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Direct One-Step Fluorescent Labeling of O-GlcNAc-Modified Proteins in Live Cells Using Metabolic Intermediates

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Author(s)

  • Hong Yee Tan
  • Razieh Eskandari
  • David Shen
  • Yanping Zhu
  • Ta-wei Liu
  • Lianne Irene Willems
  • Matthew Alteen
  • Zarina Madden
  • David J. Vocadlo

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Publication details

JournalJournal of the American Chemical Society
DateAccepted/In press - 8 Oct 2018
DateE-pub ahead of print - 8 Oct 2018
DatePublished (current) - 14 Nov 2018
Issue number45
Volume140
Pages (from-to)15300-15308
Early online date8/10/18
Original languageEnglish

Abstract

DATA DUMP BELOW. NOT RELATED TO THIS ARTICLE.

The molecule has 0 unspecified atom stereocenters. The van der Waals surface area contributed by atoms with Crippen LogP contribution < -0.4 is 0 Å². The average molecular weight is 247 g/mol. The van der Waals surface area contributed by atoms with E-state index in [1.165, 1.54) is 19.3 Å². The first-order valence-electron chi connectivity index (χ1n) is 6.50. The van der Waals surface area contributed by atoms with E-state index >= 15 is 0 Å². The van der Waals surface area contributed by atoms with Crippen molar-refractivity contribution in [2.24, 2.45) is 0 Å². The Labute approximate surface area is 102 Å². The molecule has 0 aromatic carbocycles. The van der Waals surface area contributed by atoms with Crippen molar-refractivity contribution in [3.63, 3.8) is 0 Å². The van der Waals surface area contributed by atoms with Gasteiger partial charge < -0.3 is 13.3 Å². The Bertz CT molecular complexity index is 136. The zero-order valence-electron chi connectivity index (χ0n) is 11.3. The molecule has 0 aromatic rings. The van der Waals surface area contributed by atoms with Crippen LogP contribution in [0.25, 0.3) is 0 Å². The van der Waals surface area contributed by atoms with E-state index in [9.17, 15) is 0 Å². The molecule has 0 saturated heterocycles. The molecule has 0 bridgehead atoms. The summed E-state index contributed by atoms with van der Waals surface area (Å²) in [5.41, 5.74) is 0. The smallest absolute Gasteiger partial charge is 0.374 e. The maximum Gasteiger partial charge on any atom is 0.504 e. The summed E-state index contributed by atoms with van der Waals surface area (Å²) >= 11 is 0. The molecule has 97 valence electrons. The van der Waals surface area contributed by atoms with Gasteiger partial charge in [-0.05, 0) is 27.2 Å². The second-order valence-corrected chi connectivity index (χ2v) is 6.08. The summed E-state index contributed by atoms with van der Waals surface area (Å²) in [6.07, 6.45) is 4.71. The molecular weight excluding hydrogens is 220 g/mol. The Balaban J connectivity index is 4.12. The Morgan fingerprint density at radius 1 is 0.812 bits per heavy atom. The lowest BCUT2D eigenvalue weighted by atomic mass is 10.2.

The modification of proteins with O-linked N-acetylglucosamine (O-GlcNAc) by the enzyme O-GlcNAc transferase (OGT) has emerged as an important regulator of cellular physiology. Metabolic labeling strategies to monitor O-GlcNAcylation in cells has proven of great value for uncovering the molecular roles of O-GlcNAc. These strategies rely on two-step labeling procedures, which limits the scope of experiments that can be performed. Here we report on the creation of fluorescent uridine 5'-diphospho-N-acetylglucosamine (UDP-GlcNAc) analogues in which the N-acyl group of glucosamine is modified with a suitable linker and fluorophore. Using human OGT we show these donor sugar substrates permit direct monitoring of OGT activity on protein substrates in vitro. We show that feeding cells with a corresponding fluorescent metabolic precursor for the last step of the hexosamine biosynthetic pathway (HBP) leads to its metabolic assimilation and labeling of O-GlcNAcylated proteins within live cells. This one-step metabolic feeding strategy permits labeling of O-GlcNAcylated proteins with a fluorescent glucosamine-nitrobenzoxadiazole (GlcN-NBD) conjugate that accumulates in a time and dose dependent manner. Since no genetic engineering of cells is required, we anticipate this strategy should be generally amenable to studying the roles of O-GlcNAc in cellular phys-iology as well as to gain an improved understanding of the regulation of OGT within cells. The further expansion of this one-step in-cell labeling strategy should enable performing a range of experiments including two-colour pulse chase ex-periments and monitoring OGT activity on specific protein substrate in live cells.

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